Common rail question(s)greenspun.com : LUSENET : Wiring for DCC : One Thread
I belong to a club that is rather large in size (120'X 60') that has been legacy wired using common rail with toggle switches feeeding portions of track via panels.
We have come up with a way to wire the layout for DCC without the tearing out of anything. Each panel in each town has 2 throttles (RED-East, BLUE- West) with their own transistorized power pack (club-made). On each of the outputs of the throttles we have put in a 11 pin relay (4pdt) running @ 24v. When an installed switch powering up the relays is thrown, the N/O contact to which the DCC is connected is shunted to the common leg of the contact to where the track output is. (The analog DC is the N/C side of the contact). So far we have not seen much in the way of problems in the yard test area we have setup other than occasional shorts caused by running turnouts or analog locos humming on tracks not turned off.
What can I expect for problems once the system is expanded throughout the layout. We plan on going slow so as not to upset the masses if problems do occur. I would like comments, both pro and con on the problems or situations that we might encounter. Thanks in advance, John Berry
-- John Berry (email@example.com), November 02, 2004
There can be serious problems when locos cross power district boundaries if they are powered from two different sources of power and in this case different types of equipment (DC throttle Vs DCC booster). Good dispatching should never allow this to happen, but Murphy will prevail. Just like running into an improperly set turn- out...stuff happens. The problems multiply if you will be using more than one DCC booster.
Pro - 1) This can be done will careful diligence on the part of EVERY operator and dispatcher. 2) The ability to operate DC and DCC locos on the same layout will ease the need and pocketbook drain to quickly convert everything to DCC.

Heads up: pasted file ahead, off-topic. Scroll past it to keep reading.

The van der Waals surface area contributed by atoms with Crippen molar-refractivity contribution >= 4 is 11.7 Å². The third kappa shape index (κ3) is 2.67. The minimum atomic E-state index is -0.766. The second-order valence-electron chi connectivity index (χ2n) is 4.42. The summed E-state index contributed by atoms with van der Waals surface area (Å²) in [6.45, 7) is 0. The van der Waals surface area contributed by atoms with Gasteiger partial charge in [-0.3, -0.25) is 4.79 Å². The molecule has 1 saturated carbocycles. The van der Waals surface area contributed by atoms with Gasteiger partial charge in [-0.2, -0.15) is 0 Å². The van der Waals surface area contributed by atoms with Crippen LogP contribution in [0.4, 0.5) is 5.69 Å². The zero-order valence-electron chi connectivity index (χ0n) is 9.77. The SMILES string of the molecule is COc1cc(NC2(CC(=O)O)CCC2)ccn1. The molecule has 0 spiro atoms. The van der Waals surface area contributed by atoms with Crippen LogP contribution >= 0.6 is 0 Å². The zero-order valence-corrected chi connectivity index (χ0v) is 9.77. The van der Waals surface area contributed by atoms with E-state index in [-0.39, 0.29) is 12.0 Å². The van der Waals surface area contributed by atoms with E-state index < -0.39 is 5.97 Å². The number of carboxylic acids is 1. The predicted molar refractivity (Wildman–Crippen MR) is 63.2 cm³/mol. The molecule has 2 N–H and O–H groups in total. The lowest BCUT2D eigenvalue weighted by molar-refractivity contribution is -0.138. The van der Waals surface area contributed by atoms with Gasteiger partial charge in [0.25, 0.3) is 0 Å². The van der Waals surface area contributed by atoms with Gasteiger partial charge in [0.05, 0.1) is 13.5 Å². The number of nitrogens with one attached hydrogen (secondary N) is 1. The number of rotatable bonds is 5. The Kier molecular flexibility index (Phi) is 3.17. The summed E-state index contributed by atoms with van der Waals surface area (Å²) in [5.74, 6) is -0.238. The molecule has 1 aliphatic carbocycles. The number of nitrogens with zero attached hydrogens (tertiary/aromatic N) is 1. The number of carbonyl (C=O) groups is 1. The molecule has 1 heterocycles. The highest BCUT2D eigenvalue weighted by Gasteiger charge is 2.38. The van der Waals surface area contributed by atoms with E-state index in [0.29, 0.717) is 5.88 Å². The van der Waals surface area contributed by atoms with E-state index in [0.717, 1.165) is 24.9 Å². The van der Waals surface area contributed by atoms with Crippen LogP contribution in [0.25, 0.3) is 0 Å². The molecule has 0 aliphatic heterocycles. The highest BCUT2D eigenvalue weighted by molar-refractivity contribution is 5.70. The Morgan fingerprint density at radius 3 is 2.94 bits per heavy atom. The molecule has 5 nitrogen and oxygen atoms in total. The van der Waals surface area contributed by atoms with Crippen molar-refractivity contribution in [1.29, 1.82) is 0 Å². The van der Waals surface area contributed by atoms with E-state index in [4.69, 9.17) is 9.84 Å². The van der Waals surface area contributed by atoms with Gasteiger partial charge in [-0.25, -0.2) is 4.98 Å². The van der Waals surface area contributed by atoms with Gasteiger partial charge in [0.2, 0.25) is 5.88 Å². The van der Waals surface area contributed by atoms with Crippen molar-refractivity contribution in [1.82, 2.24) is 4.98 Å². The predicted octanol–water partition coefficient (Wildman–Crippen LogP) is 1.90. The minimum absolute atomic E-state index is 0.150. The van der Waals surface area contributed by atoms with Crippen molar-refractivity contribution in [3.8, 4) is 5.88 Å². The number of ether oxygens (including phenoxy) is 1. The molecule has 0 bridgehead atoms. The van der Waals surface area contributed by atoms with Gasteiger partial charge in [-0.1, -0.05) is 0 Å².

Con- 3) You risk fatal damage to DCC boosters and DC throttles when/if locos cross power boundaries between improperly set switches or relays. This also applies to all steel wheeled cars. Both track sections must be set to the same throttle to prevent one power supply from jamming power up the exit end of the other as steel wheels cross the rail gaps. 4) You risk damage to analog DC loco motors if left on tracks powered by DCC. 5) You will need to keep using the manual toggle switch method of operating trains through reversing track sections. Auto-reversing units that work so well with DCC simply will not work with variable voltage DC. 6) Once operators get familiar with DCC they will never want to go back to DC throttles. You are wasting time by coddling both schemes.
Suggestions- A. Every DC throttle and DCC booster MUST have its own power supply, not connected to any of the other throttles. The only common connection point should be where the output (DC throttle or DCC booster) connects to the common rail. B. Use a small amp rated DCC booster, 3-5 amps is more than sufficient. Make sure it trips off if short circuited with a diode. (read C.) C. Protect each DC throttle with 2, 4-5 amp power diodes. One in series to prevent back-flow. The second in parallel to prevent voltage reversal. Place these diodes in the DC throttle circuit after the voltage adjustment circuitry, but before any polarity reversing switch. D. You can use one DCC booster to simultaneously power several track sections when selected (with each operator having his own DCC cab). E. Avoid using multiple DCC systems and/or multiple boosters as separate 'throttles'. The risk of loco decoder destruction is real. F. Ensure that the DCC booster will cut out on a short circuit anywhere on the layout section that it is powering. Become familiar with the E-Stop shutdown mechanism of your DCC brand choice. Providing a manual switch (or relay with multiple shutdown switches) to disconnect DCC power would be a good idea.
Good Luck, DonV
-- Don Vollrath (firstname.lastname@example.org), November 03, 2004.